If you don’t manage your vRA content properly, your life will be so difficult, that I can almost guarantee you will have vivid nightmares of a past SDDC object’s ghosts…
How do I manage SDDC content? vRealize Code Stream and “Houdini” have a solution.
Ever heard of vRealize Code Stream? I wouldn’t be surprised if you didn’t… This is one of VMware lesser known products, but that doesn’t mean it isn’t as useful as other ones! vRealize Code Stream is an interesting product on its own, it can be used for automated testing of software deployments, which is great, but that is a subject for another time.
For this particular use case, what we’re really interested in is actually what is called the “Management Pack for IT Devops” or what is commonly known as “Houdini”. Houdini is a Management Pack for vRealize Code Stream that will allow you to store “SDDC” objects in an Artifact Repository, like JFrog Artifactory. The list of content that can be managed with it is pretty long, but essentially it encompasses nearly every significant object that exists within vRealize Automation, vRealize Orchestrator and even vRealize Operations. VMware likes to call this “Release Management”.
Let’s dive into the specifics of how to solve this problem using the tools that VMware provides to us for this purpose.
vRealize Code Stream is actually deployed using the vRealize Automation OVA file. That’s right, vRCS is hidden like the dark side of the moon, right beneath your nose, within the vRA appliance. The only way to use it though, is to input a vRealize Code Stream License key during the (vRA) installation. Doing so will deactivate all unnecessary services on the appliance and allow you to use the vRCS-specific components. Also, the vRA v7.1 / vRCS v2.1 appliance also contains a (well hidden) Professional version of JFrog Artifactory that you can use as a repository for artifact management of your SDDC objects. It is suggested to have a separate dedicated vRCS appliance (AKA a Remote Content Server) specifically to store Artifacts if your environment is a large one. You can find more info if you click on the MyVMware link below, that will bring you to the documentation specifically for the Houdini Management Pack, or you can also take a look at page 15 of the vRealize Code Stream Reference Architecture document.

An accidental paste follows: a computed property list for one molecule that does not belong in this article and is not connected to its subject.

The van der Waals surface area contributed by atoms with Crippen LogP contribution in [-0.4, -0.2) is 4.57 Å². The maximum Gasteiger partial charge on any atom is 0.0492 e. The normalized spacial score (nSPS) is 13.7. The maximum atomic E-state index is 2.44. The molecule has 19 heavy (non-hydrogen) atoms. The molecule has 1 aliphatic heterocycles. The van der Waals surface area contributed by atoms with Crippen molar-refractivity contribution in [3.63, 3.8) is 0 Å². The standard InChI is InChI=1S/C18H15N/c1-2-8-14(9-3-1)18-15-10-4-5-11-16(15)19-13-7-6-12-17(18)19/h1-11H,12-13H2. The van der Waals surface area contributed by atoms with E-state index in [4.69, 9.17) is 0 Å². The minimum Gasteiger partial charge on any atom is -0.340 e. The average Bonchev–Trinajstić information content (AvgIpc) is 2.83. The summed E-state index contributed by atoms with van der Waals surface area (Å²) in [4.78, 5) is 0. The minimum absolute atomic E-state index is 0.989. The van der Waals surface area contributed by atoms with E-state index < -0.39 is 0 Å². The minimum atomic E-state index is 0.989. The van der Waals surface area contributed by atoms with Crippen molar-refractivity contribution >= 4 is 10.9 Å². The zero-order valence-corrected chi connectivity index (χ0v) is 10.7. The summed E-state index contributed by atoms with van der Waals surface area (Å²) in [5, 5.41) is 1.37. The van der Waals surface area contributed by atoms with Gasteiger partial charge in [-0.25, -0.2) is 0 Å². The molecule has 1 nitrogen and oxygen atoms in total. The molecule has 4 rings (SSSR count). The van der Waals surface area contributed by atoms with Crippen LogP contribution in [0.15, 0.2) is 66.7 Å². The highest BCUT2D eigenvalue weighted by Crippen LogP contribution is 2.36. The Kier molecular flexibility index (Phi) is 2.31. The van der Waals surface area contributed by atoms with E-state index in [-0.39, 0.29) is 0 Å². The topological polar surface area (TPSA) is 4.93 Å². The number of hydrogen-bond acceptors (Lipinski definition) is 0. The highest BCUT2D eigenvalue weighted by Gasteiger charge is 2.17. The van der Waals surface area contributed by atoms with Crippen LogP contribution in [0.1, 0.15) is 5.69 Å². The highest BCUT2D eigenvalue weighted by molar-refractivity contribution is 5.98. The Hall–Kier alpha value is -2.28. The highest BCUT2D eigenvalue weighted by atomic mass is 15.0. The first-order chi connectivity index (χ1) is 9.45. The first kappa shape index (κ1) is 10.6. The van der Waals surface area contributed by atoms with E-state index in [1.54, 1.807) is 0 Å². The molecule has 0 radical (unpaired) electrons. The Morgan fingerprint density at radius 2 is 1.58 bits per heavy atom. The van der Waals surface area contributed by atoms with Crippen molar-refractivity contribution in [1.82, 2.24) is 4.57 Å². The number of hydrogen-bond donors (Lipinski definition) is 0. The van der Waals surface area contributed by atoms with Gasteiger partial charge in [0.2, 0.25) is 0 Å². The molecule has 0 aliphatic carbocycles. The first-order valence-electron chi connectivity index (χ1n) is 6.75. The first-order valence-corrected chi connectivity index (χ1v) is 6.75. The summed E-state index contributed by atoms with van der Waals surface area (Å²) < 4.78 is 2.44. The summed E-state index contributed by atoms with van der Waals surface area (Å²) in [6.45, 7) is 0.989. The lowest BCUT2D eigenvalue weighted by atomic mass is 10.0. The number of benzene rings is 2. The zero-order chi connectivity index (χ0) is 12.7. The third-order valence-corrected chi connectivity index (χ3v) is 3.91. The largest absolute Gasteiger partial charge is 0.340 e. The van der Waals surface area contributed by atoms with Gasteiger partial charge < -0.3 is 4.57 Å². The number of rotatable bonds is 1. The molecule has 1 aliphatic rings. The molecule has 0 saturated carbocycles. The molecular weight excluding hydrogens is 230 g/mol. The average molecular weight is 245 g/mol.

Once you’re all set up, all the functionality of the Management Pack is exposed via XaaS blueprints in the vRA catalog :
Source : http://www.clearascloud.com/2015/12/management-pack-for-code-stream-devops.html
Using the services in this catalog, you’ll be able to Capture content (store it in your artifact repository) then Release it (copy from your repo to a vRA/vRO instance). The usage of it is pretty straightforward and works fairly well once you get the hang of it. The idea is that you commit code (SDDC objects) into a central repository and then pull those objects into different vRA instances. That’s how you keep the same code in all your vRAs!
You’ll also notice that Houdini uses the concept of Branches, which is commonly known across the Software Development community in Source Code Repositories. Basically, the number one rule for Branches is that the “master” branch should always be stable and you can create point-in-time copies of that branch to add features to it and once the code is deemed to be stable enough it is recommitted or merged back to the master branch. If you’re not an expert on this though, don’t worry, there is no shortage of information around branches on the interwebs. Here’s a page from Github that explains the concept briefly.
If you want more information on the vRealize Code Stream Management Pack for IT Devops (AKA Houdini), here are a few resources :
– Search the VMware Hands-on-Labs for HOL-1721-USE-4 – DevOps with vRealize Code Stream
– Here’s a blog post on Houdini (an oldie, but goodie)
Also, I’ll be exploring this in more detail in a future blog post. I’ll show you how you can use vRealize Code Stream and Houdini to claim the crown of Continuous Delivery!
The Bottom Line
If you use vRealize Automation and vRealize Orchestrator seriously, you should include vRealize Code Stream and the Management Pack for IT Devops (AKA Houdini) into your everyday life. You don’t need to have the title “Devops Engineer” to think and act like one. 😉